Contact Form 7 comes installed with your website. It is a simple but powerful form creator for WordPress. In this post you’ll learn how to use Contact Form 7 to create and edit a basic form.
The basics of the plugin
- After Contact Form 7 is installed, you’ll find a new menu item in your WordPress Dashboard. It is called Contact .
- From the Contact main screen, you will see your first contact form. It comes pre-made for you. Usually called “Contact form 1”
- This screen also shows you the shortcode you’ll need to install this form on a post or a page. It’s handy to have that once you get familiar with your forms and start using and creating a lot of them or a few of them.
By clicking on the title of the form, or clicking on the “edit” link that appears when you mouse over it, you can modify the form.
You can create new forms, or edit the one that is there. The form in the edit view looks like this:
Editing and Creating your first form
Keep in mind, editing Contact Form 7 requires what we call “shortcodes” in WordPress these shortcodes are words surrounded by square brackets like “[” and “]”. And to give it any style or layout you want, you’ll need to know at least basic HTML and maybe CSS. But the first form that is built there for you is a great example when you’re starting out with contact form 7. Let me break down the following screenshot:
- Duplicate will make a copy of your current form. This is great to do testing without modifying your current form.
- This is the shortcode that will display the form somewhere on your WordPress website. You’ll copy that code and paste it into a page, then save it. That page will now display your form.
- This is an example of the HTML code I mentioned. It’s basic and you can just follow this template. This code means “line break” the “<p>” and it’s matching pair: <“/p> mean the beginning and end of a paragraph. Very easy and basic HTML.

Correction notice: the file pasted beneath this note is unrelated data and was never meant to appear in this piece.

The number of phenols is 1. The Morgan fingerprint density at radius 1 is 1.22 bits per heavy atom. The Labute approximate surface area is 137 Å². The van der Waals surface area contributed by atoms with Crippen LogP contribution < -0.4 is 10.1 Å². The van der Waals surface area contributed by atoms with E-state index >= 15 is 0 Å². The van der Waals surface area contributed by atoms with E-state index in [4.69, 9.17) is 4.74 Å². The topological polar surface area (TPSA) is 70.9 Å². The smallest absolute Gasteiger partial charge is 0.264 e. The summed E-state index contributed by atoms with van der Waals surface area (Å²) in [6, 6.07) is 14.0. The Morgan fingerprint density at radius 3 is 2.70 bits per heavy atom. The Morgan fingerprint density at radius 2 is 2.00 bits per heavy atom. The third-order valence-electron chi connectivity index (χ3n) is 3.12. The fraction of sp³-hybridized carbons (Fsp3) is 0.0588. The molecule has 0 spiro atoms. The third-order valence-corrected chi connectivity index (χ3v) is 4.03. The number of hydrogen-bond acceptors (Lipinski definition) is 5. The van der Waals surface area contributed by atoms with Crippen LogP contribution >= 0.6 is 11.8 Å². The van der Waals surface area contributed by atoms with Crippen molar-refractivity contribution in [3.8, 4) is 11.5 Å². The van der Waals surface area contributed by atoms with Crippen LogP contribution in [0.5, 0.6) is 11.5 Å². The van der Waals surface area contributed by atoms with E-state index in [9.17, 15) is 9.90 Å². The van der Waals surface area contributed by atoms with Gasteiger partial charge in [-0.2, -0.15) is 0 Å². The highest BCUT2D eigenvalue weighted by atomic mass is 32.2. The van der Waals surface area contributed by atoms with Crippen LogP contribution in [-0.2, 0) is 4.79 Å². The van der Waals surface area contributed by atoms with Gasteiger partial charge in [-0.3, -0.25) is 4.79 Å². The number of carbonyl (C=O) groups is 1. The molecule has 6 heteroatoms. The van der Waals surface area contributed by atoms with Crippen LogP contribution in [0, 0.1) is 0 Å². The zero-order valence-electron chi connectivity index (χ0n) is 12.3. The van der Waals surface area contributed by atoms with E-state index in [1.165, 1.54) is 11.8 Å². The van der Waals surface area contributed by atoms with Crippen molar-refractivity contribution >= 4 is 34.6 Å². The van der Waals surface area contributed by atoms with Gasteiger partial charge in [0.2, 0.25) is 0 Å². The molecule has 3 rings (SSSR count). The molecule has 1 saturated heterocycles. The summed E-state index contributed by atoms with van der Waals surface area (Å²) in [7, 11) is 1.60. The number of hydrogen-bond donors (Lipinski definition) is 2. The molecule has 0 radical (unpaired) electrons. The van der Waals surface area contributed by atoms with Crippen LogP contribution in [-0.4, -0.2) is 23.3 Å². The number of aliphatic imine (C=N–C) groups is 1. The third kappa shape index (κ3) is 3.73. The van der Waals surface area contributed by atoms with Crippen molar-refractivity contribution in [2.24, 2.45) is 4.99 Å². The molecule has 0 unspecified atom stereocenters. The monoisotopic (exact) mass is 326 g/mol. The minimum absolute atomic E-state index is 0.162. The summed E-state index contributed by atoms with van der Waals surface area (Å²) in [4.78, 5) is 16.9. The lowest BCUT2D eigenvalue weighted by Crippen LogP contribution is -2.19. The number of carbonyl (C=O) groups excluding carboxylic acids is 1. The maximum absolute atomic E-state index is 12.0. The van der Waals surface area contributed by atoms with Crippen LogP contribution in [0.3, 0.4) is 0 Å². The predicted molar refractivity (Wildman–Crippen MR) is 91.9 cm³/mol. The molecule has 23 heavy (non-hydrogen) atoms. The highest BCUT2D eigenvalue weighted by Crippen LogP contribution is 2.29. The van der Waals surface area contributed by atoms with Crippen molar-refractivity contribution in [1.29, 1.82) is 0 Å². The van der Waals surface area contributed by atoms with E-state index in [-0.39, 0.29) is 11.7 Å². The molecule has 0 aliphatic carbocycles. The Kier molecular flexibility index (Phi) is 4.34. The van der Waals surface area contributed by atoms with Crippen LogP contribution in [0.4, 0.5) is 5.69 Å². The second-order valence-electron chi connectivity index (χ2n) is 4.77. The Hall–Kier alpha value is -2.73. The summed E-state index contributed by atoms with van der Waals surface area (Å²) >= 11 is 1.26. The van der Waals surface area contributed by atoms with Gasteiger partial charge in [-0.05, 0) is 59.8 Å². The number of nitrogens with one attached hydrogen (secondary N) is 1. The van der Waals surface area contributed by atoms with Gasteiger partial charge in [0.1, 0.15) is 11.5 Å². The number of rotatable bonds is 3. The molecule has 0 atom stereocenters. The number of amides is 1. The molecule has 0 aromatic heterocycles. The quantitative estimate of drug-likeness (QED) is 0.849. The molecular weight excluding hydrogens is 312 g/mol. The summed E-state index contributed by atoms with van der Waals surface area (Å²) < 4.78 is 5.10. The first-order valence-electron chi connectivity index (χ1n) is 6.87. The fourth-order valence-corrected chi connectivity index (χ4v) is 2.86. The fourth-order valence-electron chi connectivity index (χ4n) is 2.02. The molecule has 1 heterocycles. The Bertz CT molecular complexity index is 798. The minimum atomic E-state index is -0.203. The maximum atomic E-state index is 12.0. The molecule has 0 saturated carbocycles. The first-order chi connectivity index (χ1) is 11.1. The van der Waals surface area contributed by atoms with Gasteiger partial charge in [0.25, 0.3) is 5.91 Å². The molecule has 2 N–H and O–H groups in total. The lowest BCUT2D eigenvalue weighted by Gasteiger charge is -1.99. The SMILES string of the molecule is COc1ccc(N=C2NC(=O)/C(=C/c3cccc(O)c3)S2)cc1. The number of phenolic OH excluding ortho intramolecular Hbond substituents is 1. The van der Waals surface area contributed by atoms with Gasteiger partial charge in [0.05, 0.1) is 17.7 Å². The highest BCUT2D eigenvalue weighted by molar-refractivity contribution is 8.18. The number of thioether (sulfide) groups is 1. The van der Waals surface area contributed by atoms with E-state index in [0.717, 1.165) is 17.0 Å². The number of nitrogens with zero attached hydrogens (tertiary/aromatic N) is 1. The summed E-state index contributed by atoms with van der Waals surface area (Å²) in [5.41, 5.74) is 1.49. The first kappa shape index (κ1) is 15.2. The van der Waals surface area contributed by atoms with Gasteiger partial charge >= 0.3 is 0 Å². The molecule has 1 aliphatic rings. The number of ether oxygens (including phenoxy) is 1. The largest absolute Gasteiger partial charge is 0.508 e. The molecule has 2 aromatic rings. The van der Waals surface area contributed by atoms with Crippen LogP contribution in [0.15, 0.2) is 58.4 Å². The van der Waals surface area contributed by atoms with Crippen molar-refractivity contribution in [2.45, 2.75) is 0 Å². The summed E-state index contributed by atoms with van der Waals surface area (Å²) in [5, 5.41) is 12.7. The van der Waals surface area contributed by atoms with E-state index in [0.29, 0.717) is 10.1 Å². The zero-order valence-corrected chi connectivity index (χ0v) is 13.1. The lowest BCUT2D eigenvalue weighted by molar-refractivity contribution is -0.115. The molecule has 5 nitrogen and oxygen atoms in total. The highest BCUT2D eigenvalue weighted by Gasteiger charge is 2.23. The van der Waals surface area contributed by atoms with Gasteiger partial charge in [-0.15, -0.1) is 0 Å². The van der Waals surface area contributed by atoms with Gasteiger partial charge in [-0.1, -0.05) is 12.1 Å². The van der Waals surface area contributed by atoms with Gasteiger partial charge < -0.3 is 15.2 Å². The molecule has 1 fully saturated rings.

- This is an example of a builder tag shortcode for Contact Form 7. It means that is goign to show a block text area to be filled out. Like a message in an email.
- You use this dropdown menu to select a new form builder tag if you want to add new ones. The rest of the form shown here has a few options filled out to generate a phone number type of field.
- This is how you make a new field a required field. It will add an asterisk “*” to the shortcode for that field. You can see that some of the fields on the left have the asterisk next to their label, like “your-name” and “your-email”. We give this field a name of “Main Telephone”
- This is the form builder tag that resulted from the options I filled out above it. Then I would have to copy and paste that from that brown box, into the box on the left. Give it a little bit of formatting and that would add a phone number field to my contact form.
Crafting the email message template
The second and third part of the form editing window let you craft the message that will be sent out. Let’s break that screenshot down:
- The email address this form will go to when it’s filled out and submitted by a visitor
- This is using the “your-name” and “your-email” fields from the form above to create the “from:” address in your email. When someone fills your form out, this will be the address it comes from as well as the name and email of the person that filled it out. Subject is self explanatory, but notice the difference between this section and the one above. There is no HTML code in these fields.